under even the most-severe weather conditions. On high-speed           expensive than Superpave, although costs are expected to drop
roads or runways, surfaces are now designed like bridges and           dramatically during the next three to five years.
modeled to move in response to different loads and conditions.
Less-viscous binders reduce friction and therefore the noise in        Vendors
high-use areas.                                                           There are hundreds of pavement companies in Canada. Selec-
    Increasing traffic volume brings greater axle loads and tire        tion requires the same due diligence as choosing a construction
pressure. This trend means pavement surfaces break down more           company.A place to start is the Canadian Construction Association
quickly (asphalt is usually replaced every 12 to 15 years). Improved   (www.cca-acc.com) and its “members” link. The Asphalt Institute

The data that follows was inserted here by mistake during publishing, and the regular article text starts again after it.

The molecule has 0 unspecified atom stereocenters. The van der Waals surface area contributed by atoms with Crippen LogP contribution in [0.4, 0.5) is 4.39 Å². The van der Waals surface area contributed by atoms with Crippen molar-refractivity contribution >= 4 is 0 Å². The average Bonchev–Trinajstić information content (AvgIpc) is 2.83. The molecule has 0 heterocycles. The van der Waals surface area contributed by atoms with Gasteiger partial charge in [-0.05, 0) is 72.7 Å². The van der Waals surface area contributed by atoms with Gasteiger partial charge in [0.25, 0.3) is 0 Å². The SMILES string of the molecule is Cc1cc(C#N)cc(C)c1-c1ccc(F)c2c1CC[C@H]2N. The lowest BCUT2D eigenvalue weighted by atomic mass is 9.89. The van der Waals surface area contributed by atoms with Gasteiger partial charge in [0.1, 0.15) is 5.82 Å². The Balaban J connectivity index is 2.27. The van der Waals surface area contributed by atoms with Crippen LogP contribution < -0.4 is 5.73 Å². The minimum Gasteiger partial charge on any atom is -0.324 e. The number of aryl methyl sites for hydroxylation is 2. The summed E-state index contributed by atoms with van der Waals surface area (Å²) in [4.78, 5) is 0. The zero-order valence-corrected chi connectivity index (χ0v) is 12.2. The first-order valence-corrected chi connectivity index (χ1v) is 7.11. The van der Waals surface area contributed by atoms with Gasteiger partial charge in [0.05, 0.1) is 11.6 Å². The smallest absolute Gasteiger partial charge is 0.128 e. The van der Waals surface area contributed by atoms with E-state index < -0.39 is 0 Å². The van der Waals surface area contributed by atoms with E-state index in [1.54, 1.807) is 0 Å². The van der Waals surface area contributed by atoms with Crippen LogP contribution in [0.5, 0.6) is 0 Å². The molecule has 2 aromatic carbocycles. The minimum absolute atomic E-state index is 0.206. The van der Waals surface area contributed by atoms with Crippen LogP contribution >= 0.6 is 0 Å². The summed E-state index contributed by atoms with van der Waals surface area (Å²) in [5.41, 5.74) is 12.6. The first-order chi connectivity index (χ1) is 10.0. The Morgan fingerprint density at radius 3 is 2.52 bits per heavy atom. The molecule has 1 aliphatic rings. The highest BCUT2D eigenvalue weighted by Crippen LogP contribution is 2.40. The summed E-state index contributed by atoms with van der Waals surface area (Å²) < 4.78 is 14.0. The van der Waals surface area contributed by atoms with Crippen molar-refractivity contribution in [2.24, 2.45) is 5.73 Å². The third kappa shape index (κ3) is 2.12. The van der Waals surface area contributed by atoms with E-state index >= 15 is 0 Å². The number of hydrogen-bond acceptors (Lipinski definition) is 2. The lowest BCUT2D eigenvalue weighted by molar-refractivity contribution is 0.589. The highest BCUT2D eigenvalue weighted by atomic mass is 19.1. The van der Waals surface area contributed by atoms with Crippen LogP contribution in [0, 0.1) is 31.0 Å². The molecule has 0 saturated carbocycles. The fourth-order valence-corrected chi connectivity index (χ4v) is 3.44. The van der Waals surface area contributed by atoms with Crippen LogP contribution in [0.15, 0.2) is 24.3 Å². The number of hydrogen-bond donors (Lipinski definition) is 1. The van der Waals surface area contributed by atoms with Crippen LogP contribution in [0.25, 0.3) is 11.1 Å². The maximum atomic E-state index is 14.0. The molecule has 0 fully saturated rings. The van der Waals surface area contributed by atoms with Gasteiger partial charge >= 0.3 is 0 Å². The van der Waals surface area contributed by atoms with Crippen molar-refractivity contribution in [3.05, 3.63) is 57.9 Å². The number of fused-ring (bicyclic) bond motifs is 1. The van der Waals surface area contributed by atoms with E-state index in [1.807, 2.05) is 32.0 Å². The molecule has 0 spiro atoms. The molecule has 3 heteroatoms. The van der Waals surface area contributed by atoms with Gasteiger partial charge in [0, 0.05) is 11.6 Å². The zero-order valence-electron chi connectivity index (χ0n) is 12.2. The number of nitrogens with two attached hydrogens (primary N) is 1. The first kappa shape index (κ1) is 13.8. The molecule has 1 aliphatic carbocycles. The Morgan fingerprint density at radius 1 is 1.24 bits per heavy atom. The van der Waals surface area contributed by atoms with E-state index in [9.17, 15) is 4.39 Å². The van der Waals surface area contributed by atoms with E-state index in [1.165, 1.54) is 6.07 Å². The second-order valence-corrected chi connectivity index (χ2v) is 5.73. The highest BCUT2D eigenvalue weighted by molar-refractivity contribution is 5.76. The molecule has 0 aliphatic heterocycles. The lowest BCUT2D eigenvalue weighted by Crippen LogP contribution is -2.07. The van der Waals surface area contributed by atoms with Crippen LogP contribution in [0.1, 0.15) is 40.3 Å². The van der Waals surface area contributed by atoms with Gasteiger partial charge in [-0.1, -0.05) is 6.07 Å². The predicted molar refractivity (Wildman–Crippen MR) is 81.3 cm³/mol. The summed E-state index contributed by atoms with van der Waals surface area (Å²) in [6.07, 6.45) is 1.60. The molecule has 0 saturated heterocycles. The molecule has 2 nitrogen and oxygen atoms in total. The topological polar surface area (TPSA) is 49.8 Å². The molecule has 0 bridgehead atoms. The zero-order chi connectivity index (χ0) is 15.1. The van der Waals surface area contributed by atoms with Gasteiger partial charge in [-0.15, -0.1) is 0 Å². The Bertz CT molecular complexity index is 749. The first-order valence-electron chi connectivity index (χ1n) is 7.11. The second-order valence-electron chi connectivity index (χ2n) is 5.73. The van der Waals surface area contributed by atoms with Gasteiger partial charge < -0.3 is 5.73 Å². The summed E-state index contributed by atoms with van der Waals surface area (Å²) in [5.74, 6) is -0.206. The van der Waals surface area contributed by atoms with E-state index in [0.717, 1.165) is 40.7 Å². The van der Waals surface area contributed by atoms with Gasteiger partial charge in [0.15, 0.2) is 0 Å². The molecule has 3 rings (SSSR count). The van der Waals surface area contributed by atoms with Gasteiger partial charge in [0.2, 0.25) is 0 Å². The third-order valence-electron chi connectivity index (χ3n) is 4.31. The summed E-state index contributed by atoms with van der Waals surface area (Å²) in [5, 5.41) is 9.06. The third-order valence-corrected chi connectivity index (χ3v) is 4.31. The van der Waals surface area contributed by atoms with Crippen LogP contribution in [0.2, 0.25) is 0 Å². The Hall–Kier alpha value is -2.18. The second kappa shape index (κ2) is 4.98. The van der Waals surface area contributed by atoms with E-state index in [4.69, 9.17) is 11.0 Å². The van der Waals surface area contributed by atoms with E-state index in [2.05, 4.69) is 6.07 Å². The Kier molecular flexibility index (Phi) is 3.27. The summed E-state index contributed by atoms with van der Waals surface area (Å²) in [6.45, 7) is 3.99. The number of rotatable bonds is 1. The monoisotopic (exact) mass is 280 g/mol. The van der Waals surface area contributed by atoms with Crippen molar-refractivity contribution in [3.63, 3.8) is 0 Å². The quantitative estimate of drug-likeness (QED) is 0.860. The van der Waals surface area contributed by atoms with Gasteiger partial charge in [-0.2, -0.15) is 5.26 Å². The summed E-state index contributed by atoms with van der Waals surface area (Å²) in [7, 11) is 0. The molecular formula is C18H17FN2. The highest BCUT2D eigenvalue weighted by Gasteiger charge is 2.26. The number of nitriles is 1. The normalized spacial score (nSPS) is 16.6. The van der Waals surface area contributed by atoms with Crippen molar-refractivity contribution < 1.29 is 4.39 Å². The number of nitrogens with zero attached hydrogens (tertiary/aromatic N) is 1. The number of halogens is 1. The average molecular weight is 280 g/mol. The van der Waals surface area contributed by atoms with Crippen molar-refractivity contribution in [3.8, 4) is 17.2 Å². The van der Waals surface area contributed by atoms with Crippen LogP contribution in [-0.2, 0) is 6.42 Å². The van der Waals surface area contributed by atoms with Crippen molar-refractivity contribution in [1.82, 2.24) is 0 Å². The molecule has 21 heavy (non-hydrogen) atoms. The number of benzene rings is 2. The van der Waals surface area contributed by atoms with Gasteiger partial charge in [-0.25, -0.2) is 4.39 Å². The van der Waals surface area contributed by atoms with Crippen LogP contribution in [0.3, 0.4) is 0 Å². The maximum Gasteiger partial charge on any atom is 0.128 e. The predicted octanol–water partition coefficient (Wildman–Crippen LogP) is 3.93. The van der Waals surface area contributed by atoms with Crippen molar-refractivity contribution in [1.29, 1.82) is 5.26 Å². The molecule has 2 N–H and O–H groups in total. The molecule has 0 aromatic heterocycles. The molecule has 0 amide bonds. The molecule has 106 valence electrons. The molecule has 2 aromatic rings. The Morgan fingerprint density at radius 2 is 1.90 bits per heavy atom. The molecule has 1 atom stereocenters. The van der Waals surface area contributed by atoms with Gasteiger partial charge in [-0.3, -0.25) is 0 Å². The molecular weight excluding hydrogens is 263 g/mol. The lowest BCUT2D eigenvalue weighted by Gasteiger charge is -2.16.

road tolerance, durability and even comfort depend on high-            (www.asphaltinstitute.org) also offers choices with links to Cana-
quality aggregate – becoming increasingly difficult to find, which       dian members.For asphalt projects, the Ontario Hot Mix Producers
is why asphalt recycling is another area of technological innova-      Association (www.ohmpa.org) has a broad vendor membership.
tion. Paving equipment can now chop up old asphalt and concrete        The Cement Association of Canada (www.cement.ca) offers the
– “rubblize” – and contiguously lay it as a base for new asphalt       same information for concrete vendors. For those wanting public-
surfaces, providing cost and environmental benefits.                    sector direction, try contacting the Canadian Strategic Highway
    Cement pavement lasts much longer than asphalt, doesn’t pro-       Research Program (www.cshrp.org).
duce ruts and rarely moves during climatic changes. But once it
breaks up, the entire bed must be replaced by new material. Both       Mike Levin is a freelance writer based in the Ottawa area.

22 Fe b r u a r y 2 0 0 4                                                                                          Canada’s magazine on public sector purchasing